In 2013, the Gillard government amended the Sex Discrimination Act 1984 to provide an exemption for religious schools to discriminate against students and employees on the basis of sexual orientation, in certain circumstances. As the Prime Minister announced on 13 October, the government will introduce amendments to the Sex Discrimination Act 1984 to ensure that religious schools are no longer permitted to expel students on this basis. In the drafting of the amendments, the government will carefully consider how to protect the best interests of children. The amendments to the Sex Discrimination Act are necessary and appropriate to provide greater certainty to students and their parents.
We heard the member for Scullin talk about certain instances and certain practices where there has been discrimination against teachers. I must admit that in my electorate of Swan I have a mixed bag of religion based, full religion and public schools. There are 64 schools in my electorate, and in the 10 years I have been there not one example of a teacher being discriminated against because of their sexuality has come to me. I am saying not that it doesn't exist but that in my particular electorate I've never seen it. In the discussion we're having today, on the matter proposed by the Deputy Leader of the Opposition, we should talk about these things in an open forum and we should have the respect that everyone needs to have when it comes to discussing religion and, in particular, discrimination.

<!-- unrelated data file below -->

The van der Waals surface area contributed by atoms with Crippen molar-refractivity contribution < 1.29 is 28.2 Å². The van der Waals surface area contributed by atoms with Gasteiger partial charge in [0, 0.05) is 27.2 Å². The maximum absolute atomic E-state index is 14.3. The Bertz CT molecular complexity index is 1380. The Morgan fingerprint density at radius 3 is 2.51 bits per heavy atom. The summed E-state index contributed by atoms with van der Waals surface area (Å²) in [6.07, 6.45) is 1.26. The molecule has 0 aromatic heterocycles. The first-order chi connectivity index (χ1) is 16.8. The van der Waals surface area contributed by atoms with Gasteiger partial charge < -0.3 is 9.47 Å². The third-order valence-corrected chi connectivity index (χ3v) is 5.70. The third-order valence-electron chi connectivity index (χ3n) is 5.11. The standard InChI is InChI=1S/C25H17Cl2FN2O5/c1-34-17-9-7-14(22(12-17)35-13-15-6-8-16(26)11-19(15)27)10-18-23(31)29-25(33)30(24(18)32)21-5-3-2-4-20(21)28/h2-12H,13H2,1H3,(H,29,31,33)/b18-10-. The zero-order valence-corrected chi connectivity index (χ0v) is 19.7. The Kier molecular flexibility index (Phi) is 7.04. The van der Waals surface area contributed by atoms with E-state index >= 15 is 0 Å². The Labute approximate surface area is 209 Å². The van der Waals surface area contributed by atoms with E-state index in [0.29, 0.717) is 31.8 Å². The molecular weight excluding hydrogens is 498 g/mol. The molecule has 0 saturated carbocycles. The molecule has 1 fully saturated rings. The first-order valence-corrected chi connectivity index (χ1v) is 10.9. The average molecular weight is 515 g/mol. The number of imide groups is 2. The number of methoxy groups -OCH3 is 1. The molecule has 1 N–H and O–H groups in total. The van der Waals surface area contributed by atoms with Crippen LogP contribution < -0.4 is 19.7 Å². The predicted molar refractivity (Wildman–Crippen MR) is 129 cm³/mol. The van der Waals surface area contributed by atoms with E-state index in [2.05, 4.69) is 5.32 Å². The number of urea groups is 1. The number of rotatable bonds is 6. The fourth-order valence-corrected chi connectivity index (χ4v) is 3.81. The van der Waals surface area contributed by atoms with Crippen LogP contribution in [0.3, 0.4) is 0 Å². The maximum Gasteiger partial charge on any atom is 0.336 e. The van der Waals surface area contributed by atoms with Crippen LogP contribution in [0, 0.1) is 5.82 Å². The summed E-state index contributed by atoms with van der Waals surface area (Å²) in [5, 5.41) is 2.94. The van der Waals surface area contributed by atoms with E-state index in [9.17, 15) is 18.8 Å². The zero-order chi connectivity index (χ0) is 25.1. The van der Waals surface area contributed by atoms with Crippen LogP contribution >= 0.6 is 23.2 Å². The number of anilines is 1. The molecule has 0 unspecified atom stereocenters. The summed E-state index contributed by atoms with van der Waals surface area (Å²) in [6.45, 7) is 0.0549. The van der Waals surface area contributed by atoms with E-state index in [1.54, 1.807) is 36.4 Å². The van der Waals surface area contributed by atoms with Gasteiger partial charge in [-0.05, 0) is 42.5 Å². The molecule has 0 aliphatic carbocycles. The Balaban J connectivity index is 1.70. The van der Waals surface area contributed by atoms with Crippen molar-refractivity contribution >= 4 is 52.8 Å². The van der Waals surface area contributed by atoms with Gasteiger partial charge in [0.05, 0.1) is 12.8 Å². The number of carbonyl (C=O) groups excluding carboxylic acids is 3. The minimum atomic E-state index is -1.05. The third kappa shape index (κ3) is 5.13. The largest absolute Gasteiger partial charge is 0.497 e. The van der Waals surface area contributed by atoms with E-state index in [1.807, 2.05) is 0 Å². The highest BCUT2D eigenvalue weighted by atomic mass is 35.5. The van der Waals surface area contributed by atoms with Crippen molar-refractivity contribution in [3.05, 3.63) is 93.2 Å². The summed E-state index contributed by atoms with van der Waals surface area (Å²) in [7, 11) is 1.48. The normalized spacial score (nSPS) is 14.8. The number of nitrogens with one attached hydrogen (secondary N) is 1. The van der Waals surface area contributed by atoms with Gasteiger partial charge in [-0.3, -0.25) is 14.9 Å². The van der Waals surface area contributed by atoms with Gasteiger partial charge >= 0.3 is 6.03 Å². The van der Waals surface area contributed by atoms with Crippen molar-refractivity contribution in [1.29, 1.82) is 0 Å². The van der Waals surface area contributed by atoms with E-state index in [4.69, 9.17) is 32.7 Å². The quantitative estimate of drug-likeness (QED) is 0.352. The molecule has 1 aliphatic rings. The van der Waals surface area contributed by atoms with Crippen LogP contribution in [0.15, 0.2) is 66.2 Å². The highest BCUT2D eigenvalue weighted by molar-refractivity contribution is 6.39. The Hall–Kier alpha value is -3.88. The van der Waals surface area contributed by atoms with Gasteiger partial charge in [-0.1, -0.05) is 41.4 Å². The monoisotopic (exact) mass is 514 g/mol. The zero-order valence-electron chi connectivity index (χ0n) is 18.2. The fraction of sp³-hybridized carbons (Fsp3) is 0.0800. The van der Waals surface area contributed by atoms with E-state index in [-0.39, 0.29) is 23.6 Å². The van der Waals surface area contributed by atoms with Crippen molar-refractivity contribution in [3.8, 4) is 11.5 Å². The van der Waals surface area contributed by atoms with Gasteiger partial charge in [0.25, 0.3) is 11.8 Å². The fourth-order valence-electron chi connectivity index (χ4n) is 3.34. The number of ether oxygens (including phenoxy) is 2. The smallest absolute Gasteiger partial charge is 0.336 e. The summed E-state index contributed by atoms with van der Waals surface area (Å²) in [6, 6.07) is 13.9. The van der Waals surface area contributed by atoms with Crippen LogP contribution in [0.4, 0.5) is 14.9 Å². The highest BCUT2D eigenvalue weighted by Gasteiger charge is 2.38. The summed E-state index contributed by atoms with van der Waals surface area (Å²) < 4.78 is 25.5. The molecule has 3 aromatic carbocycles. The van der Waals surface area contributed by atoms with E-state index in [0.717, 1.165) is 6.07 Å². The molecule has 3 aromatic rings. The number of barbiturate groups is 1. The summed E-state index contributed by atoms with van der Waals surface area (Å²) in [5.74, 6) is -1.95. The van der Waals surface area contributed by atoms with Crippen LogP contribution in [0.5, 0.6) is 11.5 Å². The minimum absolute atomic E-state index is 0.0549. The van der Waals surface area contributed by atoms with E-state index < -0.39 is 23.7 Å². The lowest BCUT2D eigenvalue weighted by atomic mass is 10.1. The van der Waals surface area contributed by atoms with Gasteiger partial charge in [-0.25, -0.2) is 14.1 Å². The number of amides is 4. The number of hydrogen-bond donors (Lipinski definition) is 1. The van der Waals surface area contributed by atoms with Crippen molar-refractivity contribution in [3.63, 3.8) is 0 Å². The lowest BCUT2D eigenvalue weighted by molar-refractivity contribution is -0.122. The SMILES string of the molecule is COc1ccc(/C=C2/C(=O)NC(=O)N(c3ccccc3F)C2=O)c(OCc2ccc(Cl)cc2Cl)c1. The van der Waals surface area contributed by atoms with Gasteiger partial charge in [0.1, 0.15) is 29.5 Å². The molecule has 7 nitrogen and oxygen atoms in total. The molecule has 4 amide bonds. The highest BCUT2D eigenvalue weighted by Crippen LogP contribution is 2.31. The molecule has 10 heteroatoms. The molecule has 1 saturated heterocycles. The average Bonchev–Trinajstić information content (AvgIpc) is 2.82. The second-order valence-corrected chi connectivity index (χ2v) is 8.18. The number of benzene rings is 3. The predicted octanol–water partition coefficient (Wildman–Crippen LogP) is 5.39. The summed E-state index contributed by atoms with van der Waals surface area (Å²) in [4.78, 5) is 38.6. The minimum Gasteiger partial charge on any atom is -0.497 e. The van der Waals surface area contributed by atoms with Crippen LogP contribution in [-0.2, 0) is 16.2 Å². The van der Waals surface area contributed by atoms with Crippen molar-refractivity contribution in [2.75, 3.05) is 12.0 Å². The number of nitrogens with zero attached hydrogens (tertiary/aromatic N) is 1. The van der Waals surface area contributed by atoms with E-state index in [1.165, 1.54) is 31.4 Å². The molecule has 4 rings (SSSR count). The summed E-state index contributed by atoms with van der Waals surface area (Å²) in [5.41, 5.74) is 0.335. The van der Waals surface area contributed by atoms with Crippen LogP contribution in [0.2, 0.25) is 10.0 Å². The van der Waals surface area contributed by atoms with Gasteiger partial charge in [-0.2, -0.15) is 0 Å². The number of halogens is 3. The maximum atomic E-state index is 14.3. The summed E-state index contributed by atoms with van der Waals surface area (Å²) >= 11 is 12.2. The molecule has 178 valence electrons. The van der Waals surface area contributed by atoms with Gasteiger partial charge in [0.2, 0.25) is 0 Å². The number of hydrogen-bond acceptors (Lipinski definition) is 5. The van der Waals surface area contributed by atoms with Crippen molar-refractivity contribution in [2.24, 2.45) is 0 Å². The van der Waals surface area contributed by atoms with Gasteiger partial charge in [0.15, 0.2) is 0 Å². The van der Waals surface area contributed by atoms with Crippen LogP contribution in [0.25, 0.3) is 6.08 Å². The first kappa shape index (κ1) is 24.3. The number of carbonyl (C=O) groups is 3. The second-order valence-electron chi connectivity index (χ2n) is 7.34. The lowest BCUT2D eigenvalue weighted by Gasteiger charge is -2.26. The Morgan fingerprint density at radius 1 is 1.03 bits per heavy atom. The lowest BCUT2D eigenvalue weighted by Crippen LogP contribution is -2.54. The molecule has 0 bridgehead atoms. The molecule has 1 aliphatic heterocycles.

As I said, Labor changed the laws back in 2013. If you look at what Mark Dreyfus said in 2013 in his explanatory memorandum to the bill, you'll see it was:
The Bill will extend the exemption at section 38 of the SDA, so that otherwise discriminatory conduct on the basis of sexual orientation and gender identity will not be prohibited for educational institutions established for religious purpose.
That bill was passed, and I'm sure it had the support of the opposition at that time. I look forward to contributing to and hearing the rest of the arguments on this. (Time expired)
It is my absolute pleasure to rise today on this important matter of public importance. As a classroom teacher and school principal for 27 years in the state system, after a wonderful local education in the Catholic system, I rise today to make my contribution and to focus that contribution on what I know about what happens in classrooms and in schools. What I know, from my many, many years in classrooms and in schools, is that our bright, curious children don't only listen to what they're told in the hours of nine until 3.30. They hear us, and they see us.